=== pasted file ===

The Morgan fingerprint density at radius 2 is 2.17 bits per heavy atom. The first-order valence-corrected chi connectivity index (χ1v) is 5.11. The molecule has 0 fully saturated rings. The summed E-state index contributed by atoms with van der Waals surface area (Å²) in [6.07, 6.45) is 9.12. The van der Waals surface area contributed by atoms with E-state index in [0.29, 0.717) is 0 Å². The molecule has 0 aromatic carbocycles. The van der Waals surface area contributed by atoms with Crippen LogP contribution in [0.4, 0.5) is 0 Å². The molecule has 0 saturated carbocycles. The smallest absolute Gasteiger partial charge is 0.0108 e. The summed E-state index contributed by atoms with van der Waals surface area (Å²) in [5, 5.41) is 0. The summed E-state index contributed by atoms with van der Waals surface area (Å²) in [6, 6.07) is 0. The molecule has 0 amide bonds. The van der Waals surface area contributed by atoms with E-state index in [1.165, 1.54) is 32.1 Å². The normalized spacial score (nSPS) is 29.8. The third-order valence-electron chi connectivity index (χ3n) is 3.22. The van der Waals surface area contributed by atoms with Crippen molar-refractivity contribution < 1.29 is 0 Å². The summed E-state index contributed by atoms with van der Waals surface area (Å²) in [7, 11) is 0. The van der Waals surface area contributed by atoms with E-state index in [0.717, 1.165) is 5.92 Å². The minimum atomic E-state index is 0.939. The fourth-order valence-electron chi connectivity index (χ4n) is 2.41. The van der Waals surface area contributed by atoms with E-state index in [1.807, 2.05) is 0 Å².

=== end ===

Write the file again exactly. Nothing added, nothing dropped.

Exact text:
The Morgan fingerprint density at radius 2 is 2.17 bits per heavy atom. The first-order valence-corrected chi connectivity index (χ1v) is 5.11. The molecule has 0 fully saturated rings. The summed E-state index contributed by atoms with van der Waals surface area (Å²) in [6.07, 6.45) is 9.12. The van der Waals surface area contributed by atoms with E-state index in [0.29, 0.717) is 0 Å². The molecule has 0 aromatic carbocycles. The van der Waals surface area contributed by atoms with Crippen LogP contribution in [0.4, 0.5) is 0 Å². The molecule has 0 saturated carbocycles. The smallest absolute Gasteiger partial charge is 0.0108 e. The summed E-state index contributed by atoms with van der Waals surface area (Å²) in [5, 5.41) is 0. The summed E-state index contributed by atoms with van der Waals surface area (Å²) in [6, 6.07) is 0. The molecule has 0 amide bonds. The van der Waals surface area contributed by atoms with E-state index in [1.165, 1.54) is 32.1 Å². The normalized spacial score (nSPS) is 29.8. The third-order valence-electron chi connectivity index (χ3n) is 3.22. The van der Waals surface area contributed by atoms with Crippen molar-refractivity contribution < 1.29 is 0 Å². The summed E-state index contributed by atoms with van der Waals surface area (Å²) in [7, 11) is 0. The van der Waals surface area contributed by atoms with E-state index in [0.717, 1.165) is 5.92 Å². The minimum atomic E-state index is 0.939. The fourth-order valence-electron chi connectivity index (χ4n) is 2.41. The van der Waals surface area contributed by atoms with E-state index in [1.807, 2.05) is 0 Å².